[MOL] Hep. C & Cancer, Important In Todays New's... [00609] Medicine On Line

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[MOL] Hep. C & Cancer, Important In Todays New's...

It might seem strange to read about hepatitis in a
newsletter from a cancer center, but some types of hepatitis
can lead to cancer, and one of those is the hepatitis-C virus
(HCV). HCV is of particular concern to doctors today because
of the large number of people estimated to be infected in the
United States and around the world. As many as four million
Americans may carry HCV, but few of those carrying the virus
even know it.  Without a blood test, there is little to
suggest to most people with HCV that they have a dangerous
virus in their bodies. Often, the first sign of infection is
liver damage, which can include liver cancer.

Despite the large number of people who may carry HCV, the
virus does not spread easily. You can't get it from shaking
hands with or kissing an infected person. One way you can get
it, though, is through a blood transfusion or an organ
transplant from an infected person. If you had a blood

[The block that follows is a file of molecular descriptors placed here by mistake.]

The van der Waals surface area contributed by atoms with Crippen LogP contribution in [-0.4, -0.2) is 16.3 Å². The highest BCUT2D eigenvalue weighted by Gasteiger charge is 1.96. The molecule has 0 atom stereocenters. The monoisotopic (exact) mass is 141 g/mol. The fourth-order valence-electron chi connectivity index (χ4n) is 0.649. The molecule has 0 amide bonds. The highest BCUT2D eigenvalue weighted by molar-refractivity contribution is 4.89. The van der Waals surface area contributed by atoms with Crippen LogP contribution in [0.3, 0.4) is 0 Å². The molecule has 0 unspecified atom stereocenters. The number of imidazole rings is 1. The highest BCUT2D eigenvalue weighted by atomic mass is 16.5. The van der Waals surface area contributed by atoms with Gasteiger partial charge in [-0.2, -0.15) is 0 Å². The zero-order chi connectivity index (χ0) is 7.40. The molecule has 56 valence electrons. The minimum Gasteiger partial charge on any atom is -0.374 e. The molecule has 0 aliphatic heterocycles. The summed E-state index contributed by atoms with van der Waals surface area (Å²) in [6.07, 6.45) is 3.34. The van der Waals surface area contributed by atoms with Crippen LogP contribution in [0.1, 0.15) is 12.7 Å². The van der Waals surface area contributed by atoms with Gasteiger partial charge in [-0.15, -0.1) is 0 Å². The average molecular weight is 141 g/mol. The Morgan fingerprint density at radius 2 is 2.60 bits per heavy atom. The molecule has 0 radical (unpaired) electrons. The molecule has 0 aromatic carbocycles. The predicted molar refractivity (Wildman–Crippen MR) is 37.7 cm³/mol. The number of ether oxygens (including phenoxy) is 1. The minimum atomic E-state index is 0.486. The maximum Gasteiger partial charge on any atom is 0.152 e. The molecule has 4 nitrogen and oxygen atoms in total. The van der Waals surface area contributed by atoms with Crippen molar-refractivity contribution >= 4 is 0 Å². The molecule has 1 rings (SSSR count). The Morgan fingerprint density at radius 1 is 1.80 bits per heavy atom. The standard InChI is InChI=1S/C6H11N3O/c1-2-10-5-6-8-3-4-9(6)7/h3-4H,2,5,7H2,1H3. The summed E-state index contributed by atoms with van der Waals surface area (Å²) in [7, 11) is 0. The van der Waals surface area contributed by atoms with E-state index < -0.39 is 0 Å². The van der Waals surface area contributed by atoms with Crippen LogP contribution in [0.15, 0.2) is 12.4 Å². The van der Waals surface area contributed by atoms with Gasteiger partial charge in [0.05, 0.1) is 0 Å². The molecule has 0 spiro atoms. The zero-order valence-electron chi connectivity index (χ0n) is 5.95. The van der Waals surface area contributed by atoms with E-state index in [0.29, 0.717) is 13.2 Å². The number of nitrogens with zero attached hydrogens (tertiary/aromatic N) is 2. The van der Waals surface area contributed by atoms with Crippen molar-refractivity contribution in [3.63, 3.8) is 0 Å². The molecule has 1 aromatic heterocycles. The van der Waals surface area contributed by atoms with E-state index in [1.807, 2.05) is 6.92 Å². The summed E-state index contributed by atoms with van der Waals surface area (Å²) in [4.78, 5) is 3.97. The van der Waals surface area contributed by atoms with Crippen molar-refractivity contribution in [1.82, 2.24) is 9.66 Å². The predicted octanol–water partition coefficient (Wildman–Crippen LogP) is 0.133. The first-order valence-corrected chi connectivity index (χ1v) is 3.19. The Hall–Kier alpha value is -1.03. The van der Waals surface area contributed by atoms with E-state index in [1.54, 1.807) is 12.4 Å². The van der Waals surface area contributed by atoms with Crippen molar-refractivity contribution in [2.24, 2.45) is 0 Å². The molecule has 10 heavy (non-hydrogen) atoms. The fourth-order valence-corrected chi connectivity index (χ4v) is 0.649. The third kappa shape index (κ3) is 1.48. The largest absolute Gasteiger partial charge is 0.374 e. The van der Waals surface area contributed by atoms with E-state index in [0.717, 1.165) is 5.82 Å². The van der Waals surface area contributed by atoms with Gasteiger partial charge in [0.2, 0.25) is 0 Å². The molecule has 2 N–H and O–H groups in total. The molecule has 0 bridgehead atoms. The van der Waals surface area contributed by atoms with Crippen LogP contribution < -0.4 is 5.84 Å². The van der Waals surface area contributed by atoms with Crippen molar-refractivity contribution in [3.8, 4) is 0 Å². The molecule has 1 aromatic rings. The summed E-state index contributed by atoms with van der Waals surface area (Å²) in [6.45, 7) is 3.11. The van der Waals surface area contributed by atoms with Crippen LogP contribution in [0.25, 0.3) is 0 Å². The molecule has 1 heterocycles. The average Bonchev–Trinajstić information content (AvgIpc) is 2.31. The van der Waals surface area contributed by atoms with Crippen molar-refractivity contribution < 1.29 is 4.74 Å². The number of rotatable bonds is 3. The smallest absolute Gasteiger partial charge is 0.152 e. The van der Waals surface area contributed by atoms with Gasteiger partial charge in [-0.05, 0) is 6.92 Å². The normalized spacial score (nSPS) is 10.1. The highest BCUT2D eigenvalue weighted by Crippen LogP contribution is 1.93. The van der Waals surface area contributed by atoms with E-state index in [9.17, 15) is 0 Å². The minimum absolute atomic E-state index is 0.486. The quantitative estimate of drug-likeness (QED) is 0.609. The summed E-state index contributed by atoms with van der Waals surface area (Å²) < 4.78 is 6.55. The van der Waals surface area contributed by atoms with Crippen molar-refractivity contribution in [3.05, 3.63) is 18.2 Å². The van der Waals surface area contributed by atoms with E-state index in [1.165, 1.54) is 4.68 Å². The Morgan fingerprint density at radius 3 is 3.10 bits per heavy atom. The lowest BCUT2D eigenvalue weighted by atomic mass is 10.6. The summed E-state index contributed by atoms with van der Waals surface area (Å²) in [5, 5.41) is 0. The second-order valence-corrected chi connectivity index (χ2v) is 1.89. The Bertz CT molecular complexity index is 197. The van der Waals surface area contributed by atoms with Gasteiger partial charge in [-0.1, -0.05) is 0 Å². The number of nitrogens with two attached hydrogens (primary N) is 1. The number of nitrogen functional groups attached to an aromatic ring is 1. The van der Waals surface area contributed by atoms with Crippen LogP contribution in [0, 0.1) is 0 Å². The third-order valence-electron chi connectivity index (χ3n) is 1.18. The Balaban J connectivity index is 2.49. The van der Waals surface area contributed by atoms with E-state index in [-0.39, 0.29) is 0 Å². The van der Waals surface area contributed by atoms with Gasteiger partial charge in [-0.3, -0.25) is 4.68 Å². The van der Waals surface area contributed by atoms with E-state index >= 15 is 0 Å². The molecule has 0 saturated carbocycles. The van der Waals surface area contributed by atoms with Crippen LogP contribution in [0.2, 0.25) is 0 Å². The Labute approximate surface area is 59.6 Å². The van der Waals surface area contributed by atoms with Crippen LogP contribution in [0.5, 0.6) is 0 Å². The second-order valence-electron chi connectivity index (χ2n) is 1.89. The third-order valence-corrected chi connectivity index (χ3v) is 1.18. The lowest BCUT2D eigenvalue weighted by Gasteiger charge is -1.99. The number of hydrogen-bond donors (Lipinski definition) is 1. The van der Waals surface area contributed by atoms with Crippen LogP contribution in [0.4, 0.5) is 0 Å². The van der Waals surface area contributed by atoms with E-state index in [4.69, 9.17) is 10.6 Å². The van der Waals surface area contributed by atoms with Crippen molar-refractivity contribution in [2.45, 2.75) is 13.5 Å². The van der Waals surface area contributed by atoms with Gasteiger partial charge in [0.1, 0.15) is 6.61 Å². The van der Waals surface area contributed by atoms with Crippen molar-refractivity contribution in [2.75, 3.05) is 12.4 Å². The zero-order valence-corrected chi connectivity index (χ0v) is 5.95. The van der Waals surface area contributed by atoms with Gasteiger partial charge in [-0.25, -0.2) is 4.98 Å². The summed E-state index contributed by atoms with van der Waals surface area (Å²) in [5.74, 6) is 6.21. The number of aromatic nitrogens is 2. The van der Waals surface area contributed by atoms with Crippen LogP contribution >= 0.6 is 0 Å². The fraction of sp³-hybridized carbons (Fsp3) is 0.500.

transfusion, or major surgery that might have involved a
blood transfusion, before 1992, you should be checked for
HCV. Before 1992 blood used for transfusions wasn't checked
for HCV, because the virus was unknown. (Remember, those at
risk are those who received blood, not blood donors. Blood
donation, which is always done with sterile needles, poses
very little risk of any kind of infection.) There are also
other ways people can get infected with HCV, such as using
needles shared with an infected person to inject drugs, or
sexual contact with an infected person.

HCV is a slow-acting virus. It can take several decades to
do any harm or cause any symptoms. So, a diagnosis of HCV
doesn't mean a person has liver damage. If doctors find that
a patient is infected with HCV, they will check his or her
liver for any signs of damage so that it can be treated as
early as possible. HCV's attack on liver tissue causes
cirrhosis, or the scarring of liver tissue. Besides being a
dangerous condition itself, because cirrhosis prevents the
liver from working properly, it can lead to liver cancer.

Doctors will usually treat patients who have HCV with a
combination of the drugs alpha-interferon and ribavirin.
Often, these drugs can wipe out the virus. Unfortunately,
this treatment doesn't work for everyone, and researchers are
working on developing other therapies. 

Memorial Sloan-Kettering Cancer Center now has a hepatitis-C
program to screen for HCV and to treat patients infected with
the virus. Our Web site has more information about this
important effort to treat a potentially dangerous virus.